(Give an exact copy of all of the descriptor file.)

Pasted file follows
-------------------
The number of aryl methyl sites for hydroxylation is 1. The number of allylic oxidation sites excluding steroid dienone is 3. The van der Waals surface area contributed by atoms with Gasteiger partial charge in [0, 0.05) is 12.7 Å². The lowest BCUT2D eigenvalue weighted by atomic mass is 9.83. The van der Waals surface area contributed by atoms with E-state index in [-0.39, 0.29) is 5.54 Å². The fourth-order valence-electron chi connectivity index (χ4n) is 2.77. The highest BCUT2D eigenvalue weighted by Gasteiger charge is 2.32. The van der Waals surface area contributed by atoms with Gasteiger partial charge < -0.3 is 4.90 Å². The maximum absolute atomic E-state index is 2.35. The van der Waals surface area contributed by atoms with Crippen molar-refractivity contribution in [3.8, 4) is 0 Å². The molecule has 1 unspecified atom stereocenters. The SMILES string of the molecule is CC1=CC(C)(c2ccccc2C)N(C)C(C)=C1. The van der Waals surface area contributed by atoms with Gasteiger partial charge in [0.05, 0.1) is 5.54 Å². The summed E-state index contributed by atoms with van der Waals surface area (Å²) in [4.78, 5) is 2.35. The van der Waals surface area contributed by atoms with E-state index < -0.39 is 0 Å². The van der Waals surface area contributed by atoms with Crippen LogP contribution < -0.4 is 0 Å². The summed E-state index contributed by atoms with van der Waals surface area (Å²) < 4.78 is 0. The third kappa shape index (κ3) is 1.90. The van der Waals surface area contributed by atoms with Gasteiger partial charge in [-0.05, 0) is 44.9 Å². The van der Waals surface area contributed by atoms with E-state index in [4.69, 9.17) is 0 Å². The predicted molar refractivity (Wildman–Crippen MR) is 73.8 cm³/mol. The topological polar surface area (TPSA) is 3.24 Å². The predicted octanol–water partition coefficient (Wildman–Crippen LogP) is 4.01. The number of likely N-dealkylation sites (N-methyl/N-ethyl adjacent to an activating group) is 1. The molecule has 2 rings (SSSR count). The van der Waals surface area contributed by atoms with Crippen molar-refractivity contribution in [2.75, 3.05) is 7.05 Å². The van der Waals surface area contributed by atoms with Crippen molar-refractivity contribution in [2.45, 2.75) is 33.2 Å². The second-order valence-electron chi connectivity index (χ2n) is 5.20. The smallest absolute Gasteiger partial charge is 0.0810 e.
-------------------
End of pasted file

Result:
The number of aryl methyl sites for hydroxylation is 1. The number of allylic oxidation sites excluding steroid dienone is 3. The van der Waals surface area contributed by atoms with Gasteiger partial charge in [0, 0.05) is 12.7 Å². The lowest BCUT2D eigenvalue weighted by atomic mass is 9.83. The van der Waals surface area contributed by atoms with E-state index in [-0.39, 0.29) is 5.54 Å². The fourth-order valence-electron chi connectivity index (χ4n) is 2.77. The highest BCUT2D eigenvalue weighted by Gasteiger charge is 2.32. The van der Waals surface area contributed by atoms with Gasteiger partial charge < -0.3 is 4.90 Å². The maximum absolute atomic E-state index is 2.35. The van der Waals surface area contributed by atoms with Crippen molar-refractivity contribution in [3.8, 4) is 0 Å². The molecule has 1 unspecified atom stereocenters. The SMILES string of the molecule is CC1=CC(C)(c2ccccc2C)N(C)C(C)=C1. The van der Waals surface area contributed by atoms with Gasteiger partial charge in [0.05, 0.1) is 5.54 Å². The summed E-state index contributed by atoms with van der Waals surface area (Å²) in [4.78, 5) is 2.35. The van der Waals surface area contributed by atoms with E-state index < -0.39 is 0 Å². The van der Waals surface area contributed by atoms with Crippen LogP contribution < -0.4 is 0 Å². The summed E-state index contributed by atoms with van der Waals surface area (Å²) < 4.78 is 0. The third kappa shape index (κ3) is 1.90. The van der Waals surface area contributed by atoms with Gasteiger partial charge in [-0.05, 0) is 44.9 Å². The van der Waals surface area contributed by atoms with E-state index in [4.69, 9.17) is 0 Å². The predicted molar refractivity (Wildman–Crippen MR) is 73.8 cm³/mol. The topological polar surface area (TPSA) is 3.24 Å². The predicted octanol–water partition coefficient (Wildman–Crippen LogP) is 4.01. The number of likely N-dealkylation sites (N-methyl/N-ethyl adjacent to an activating group) is 1. The molecule has 2 rings (SSSR count). The van der Waals surface area contributed by atoms with Crippen molar-refractivity contribution in [2.75, 3.05) is 7.05 Å². The van der Waals surface area contributed by atoms with Crippen molar-refractivity contribution in [2.45, 2.75) is 33.2 Å². The second-order valence-electron chi connectivity index (χ2n) is 5.20. The smallest absolute Gasteiger partial charge is 0.0810 e.